Chris King (The St. Louis American) writes that “Garden of healing–and poison,” Ebony G. Patterson’s mixed-media show opens today, September 11, 2020, at the Contemporary Art Museum St. Louis.
Ebony G. Patterson was speaking by phone from her mother’s home in Kingston, Jamaica, discussing why it is so difficult to experience her complex, three-dimensional, mixed-media art work by looking at photographs of it, when she was interrupted, she said, by the sound of “a man cutting the garden.”
Since her show opening at Contemporary Art Museum St. Louis is themed and titled after a garden, perhaps there was a story there?
Not really. The man outside the window was cutting the common section of an apartment complex grounds; in St. Louis, we would have said he was “cutting the grass.” But, Patterson said, her mother, Thelma Ferguson, is “an avid gardener” and maintains a plot on the apartment grounds. The day before, her mother had taken Patterson to her garden plot to showcase her sweet peppers, pomegranates, scotch bonnet peppers, and orchids.
“I have always known her as someone interested in growing things,” Patterson said. As for the artist herself, as a girl growing up in Jamaica, not so much. “As a kid, I was absolutely not interested,” Patterson said. “I was always tasked with the responsibility of watering her plants after a day in school.” A garden was a chore.
Years later, as a young adult, she said, she would “hop in a car and drive into the bush, into the Blue Mountains, for a couple of days just to be in the wild, untamed section of the island. That felt really good to me. I imagined living in a landscape like that at some point.” In the past, her mother’s home garden was a chore. The untamed bush felt like a future home.
Last spring, Patterson planted a garden that was something of a hybrid between her mother’s planned, nurtured plot and the untamed wild of the Blue Mountains. While an artist in residence at The Momentary, a satellite of the Crystal Bridges Museum of American Art in northwest Arkansas, she planted some plants with nourishing properties and some plants that are poisonous, and then she did nothing to keep any of them alive. “They were left to the elements,” she said, with nothing but rain, sun and natural pollinators to sustain them. The results? “The plants with poisonous properties died,” she said. “Only the healing plants thrived.”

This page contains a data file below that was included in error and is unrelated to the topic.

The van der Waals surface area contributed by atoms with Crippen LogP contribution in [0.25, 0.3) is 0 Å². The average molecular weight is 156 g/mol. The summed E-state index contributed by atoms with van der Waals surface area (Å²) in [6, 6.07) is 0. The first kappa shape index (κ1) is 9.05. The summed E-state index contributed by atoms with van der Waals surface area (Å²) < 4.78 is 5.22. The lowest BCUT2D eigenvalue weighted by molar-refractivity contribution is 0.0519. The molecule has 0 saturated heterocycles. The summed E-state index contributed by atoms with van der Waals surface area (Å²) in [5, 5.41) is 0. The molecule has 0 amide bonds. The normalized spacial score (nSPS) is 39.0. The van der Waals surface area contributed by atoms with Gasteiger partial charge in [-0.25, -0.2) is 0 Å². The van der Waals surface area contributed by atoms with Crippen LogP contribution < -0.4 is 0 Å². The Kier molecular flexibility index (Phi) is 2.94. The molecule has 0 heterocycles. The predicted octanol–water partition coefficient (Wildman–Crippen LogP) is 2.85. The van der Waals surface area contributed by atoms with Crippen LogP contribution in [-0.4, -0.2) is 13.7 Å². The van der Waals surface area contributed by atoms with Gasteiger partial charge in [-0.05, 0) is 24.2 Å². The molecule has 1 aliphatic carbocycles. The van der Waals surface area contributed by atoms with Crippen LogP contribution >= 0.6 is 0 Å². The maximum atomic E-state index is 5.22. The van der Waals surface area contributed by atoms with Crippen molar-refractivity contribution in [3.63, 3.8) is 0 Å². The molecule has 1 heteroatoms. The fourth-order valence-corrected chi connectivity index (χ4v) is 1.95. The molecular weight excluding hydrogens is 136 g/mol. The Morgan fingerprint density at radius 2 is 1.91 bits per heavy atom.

A healing message is needed badly right now, in particular here in St. Louis, where CAM will open her exhibition on Friday, September 11. However, there is still a measure of poison in the beautiful gardens she creates – out of inorganic materials, that is. The girl who resented the chore of watering her mother’s garden grew into the artist who planted, but did not water, healing and poisonous plants as art. Now she cuts and shreds paper and other materials to fashion objects that look, at least at a distance or in a photograph of the work, like a garden in bloom.
“I understand that we are visual creatures, like bees attracted to the color of the flower,” Patterson said. “I use beauty as a tool to seduce the viewer to take a closer look at something different.” [. . .]
For full article, see http://www.stlamerican.com/entertainment/living_it/garden-of-healing-and-poison-ebony-g-patterson-s-mixed-media-show-opens-sept-11/article_2d0ee3c4-f152-11ea-a79f-2b6dfa281609.html